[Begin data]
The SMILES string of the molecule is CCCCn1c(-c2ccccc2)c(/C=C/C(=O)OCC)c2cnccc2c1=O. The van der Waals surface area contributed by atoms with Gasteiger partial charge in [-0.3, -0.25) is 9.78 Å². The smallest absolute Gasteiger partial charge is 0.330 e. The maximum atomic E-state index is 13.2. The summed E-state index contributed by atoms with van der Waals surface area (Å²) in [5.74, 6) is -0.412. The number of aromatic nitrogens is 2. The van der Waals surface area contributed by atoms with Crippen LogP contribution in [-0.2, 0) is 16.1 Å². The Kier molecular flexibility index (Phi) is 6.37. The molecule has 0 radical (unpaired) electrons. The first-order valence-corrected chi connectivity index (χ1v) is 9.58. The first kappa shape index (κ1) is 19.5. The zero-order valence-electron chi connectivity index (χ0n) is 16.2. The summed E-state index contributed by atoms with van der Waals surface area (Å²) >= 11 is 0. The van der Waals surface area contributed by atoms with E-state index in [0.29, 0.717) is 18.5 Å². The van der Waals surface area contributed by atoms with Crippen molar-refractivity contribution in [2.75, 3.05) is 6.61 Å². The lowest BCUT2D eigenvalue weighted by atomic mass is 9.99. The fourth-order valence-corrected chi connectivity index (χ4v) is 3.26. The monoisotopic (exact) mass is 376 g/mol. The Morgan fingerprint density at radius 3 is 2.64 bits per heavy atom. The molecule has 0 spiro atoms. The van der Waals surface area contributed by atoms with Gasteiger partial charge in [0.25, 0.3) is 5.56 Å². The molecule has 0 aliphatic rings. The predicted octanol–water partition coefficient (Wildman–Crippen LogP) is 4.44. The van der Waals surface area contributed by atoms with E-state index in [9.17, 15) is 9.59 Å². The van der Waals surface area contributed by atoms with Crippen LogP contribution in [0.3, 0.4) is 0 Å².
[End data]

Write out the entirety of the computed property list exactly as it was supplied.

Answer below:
The SMILES string of the molecule is CCCCn1c(-c2ccccc2)c(/C=C/C(=O)OCC)c2cnccc2c1=O. The van der Waals surface area contributed by atoms with Gasteiger partial charge in [-0.3, -0.25) is 9.78 Å². The smallest absolute Gasteiger partial charge is 0.330 e. The maximum atomic E-state index is 13.2. The summed E-state index contributed by atoms with van der Waals surface area (Å²) in [5.74, 6) is -0.412. The number of aromatic nitrogens is 2. The van der Waals surface area contributed by atoms with Crippen LogP contribution in [-0.2, 0) is 16.1 Å². The Kier molecular flexibility index (Phi) is 6.37. The molecule has 0 radical (unpaired) electrons. The first-order valence-corrected chi connectivity index (χ1v) is 9.58. The first kappa shape index (κ1) is 19.5. The zero-order valence-electron chi connectivity index (χ0n) is 16.2. The summed E-state index contributed by atoms with van der Waals surface area (Å²) >= 11 is 0. The van der Waals surface area contributed by atoms with E-state index in [0.29, 0.717) is 18.5 Å². The van der Waals surface area contributed by atoms with Crippen molar-refractivity contribution in [2.75, 3.05) is 6.61 Å². The lowest BCUT2D eigenvalue weighted by atomic mass is 9.99. The fourth-order valence-corrected chi connectivity index (χ4v) is 3.26. The monoisotopic (exact) mass is 376 g/mol. The Morgan fingerprint density at radius 3 is 2.64 bits per heavy atom. The molecule has 0 spiro atoms. The van der Waals surface area contributed by atoms with Gasteiger partial charge in [0.25, 0.3) is 5.56 Å². The molecule has 0 aliphatic rings. The predicted octanol–water partition coefficient (Wildman–Crippen LogP) is 4.44. The van der Waals surface area contributed by atoms with E-state index in [9.17, 15) is 9.59 Å². The van der Waals surface area contributed by atoms with Crippen LogP contribution in [0.3, 0.4) is 0 Å².